Architecture

Tropical island getaways to provide sustainable heat to Helsinki

Tropical island getaways to pr...
Carlo Ratti Associati says it expects Hot Heart to be realized by 2028
Carlo Ratti Associati says it expects Hot Heart to be realized by 2028
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Carlo Ratti Associati says it expects Hot Heart to be realized by 2028
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Carlo Ratti Associati says it expects Hot Heart to be realized by 2028
As well as storing energy, Hot Heart would create recreational areas filled with tropical plants and trees
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As well as storing energy, Hot Heart would create recreational areas filled with tropical plants and trees
Hot Heart's man-made "islands" would be covered with transparent roofs and enable people to enjoy
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Hot Heart's man-made "islands" would be covered with transparent roofs and enable people to enjoy warm pools and other facilities
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An ambitious new project led by Carlo Ratti Associati (CRA) could provide Helsinki with a sustainable source of heat and double as an attractive location for Fins to escape the long harsh Nordic winter. Named Hot Heart, plans call for a series of manmade islands that will store thermal energy and use some of that heat to create a tropical paradise.

Assuming it actually goes ahead, Hot Heart will be situated off the coast of Helsinki and consist of an archipelago of 10 manmade islands that can be thought of as huge water basins. Each will measure 225 m (738 ft) in diameter and hold up to 10 million cubic meters (roughly 35 million cubic ft) of water.

According to CRA, the system will act like a big thermal battery. So, using heat pumps, energy drawn from wind, solar, and other renewable sources will be converted into heat, stored as hot water in the tanks, then withdrawn and pumped into the city's heat distribution network as required. CRA told us that the system would work with existing renewable energy sources and adapt as the numbers of solar panels and wind turbines in the country continue to grow. More impressive still, it could eventually provide all of Helsinki's heating needs.

Additionally, thanks to all the heat being produced, four of the islands will be able to serve as recreational destinations, with pools and tropical forests and plants installed. The idea is that they will be encased with a transparent dome and LED lighting, allowing locals an escape from the winter chill (presumably they'd need to be reached by boat but such practicalities aren't addressed at this early stage).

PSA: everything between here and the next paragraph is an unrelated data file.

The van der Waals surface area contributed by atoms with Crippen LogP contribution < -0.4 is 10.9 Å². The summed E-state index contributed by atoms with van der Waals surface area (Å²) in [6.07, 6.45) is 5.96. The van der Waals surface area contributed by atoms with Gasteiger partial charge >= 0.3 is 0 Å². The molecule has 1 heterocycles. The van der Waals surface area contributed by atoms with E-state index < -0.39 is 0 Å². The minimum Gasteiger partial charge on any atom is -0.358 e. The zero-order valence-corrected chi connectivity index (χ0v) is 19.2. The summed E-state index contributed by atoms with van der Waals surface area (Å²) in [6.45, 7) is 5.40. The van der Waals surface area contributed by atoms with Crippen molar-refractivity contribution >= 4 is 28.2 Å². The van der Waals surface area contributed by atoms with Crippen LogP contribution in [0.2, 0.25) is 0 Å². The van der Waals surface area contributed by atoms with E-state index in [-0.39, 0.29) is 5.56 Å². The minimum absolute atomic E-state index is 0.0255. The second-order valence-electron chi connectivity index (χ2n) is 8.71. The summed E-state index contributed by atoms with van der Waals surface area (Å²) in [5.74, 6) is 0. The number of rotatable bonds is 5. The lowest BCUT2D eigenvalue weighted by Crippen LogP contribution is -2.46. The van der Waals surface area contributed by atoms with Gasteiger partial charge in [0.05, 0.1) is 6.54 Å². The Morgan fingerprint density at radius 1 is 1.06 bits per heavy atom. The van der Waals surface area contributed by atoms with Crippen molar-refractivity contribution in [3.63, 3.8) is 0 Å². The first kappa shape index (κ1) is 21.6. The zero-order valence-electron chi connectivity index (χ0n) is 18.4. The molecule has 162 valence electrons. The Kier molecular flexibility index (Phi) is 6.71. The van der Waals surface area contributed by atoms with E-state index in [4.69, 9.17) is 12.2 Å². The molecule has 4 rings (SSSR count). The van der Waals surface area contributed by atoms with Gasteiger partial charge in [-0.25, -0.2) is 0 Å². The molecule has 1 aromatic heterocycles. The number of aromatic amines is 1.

Hot Heart's man-made "islands" would be covered with transparent roofs and enable people to enjoy
Hot Heart's man-made "islands" would be covered with transparent roofs and enable people to enjoy warm pools and other facilities

"Production of renewable energy is getting cheaper, but storage is still extremely expensive," says CRA. "Our idea is to use the giant 'thermal batteries' to store energy when prices are at low or even negative levels, and extract it when required by the district heating system when demand is high. This model would also be applicable to many coastal cities with similar climates.

"CRA worked with an international group of consulting and manufacturing firms and energy optimization experts to develop the project's central concept: using seawater heat pumps to convert wind, solar and other forms of power into heat, which is stored in Hot Heart's reservoirs. The system, operated by artificial intelligence, synchronizes the production and consumption of thermal energy, which helps stabilize the national energy grid in relation to fluctuating supply. The whole system is expected to cover the entire heating needs of Helsinki, estimated at 6,000 GWh, by the end of the decade, all without any carbon emissions and at an estimated cost 10 percent lower than today"

Clearly it's an ambitious project with lots of potential issues and it's only early days yet, but Hot Heart recently won the Helsinki Energy Challenge competition and CRA hopes that it will be realized by 2028. The project was developed in collaboration with Ramboll, Transsolar, Danfoss Leanheat, Schneider Electric, OP Financial Group, Schlaich Bergermann Partner, and Squint/Opera.

The idea is not without precedent as over in Denmark there's a plan to build a series of islands that provide recreational space and energy production, while BIG's Copenhill is another example of combining sustainable energy production with recreation.

Source: Carlo Ratti Associati

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2 comments
paul314
If we can make domed sport stadiums for athletes to bash at one another, why not?
ljaques
Beaches? Love 'em. Strange, though, I didn't see any Covid masks in the mockup...
Hot beaches, and saving 10% on the utilities? Most Excellent, dude.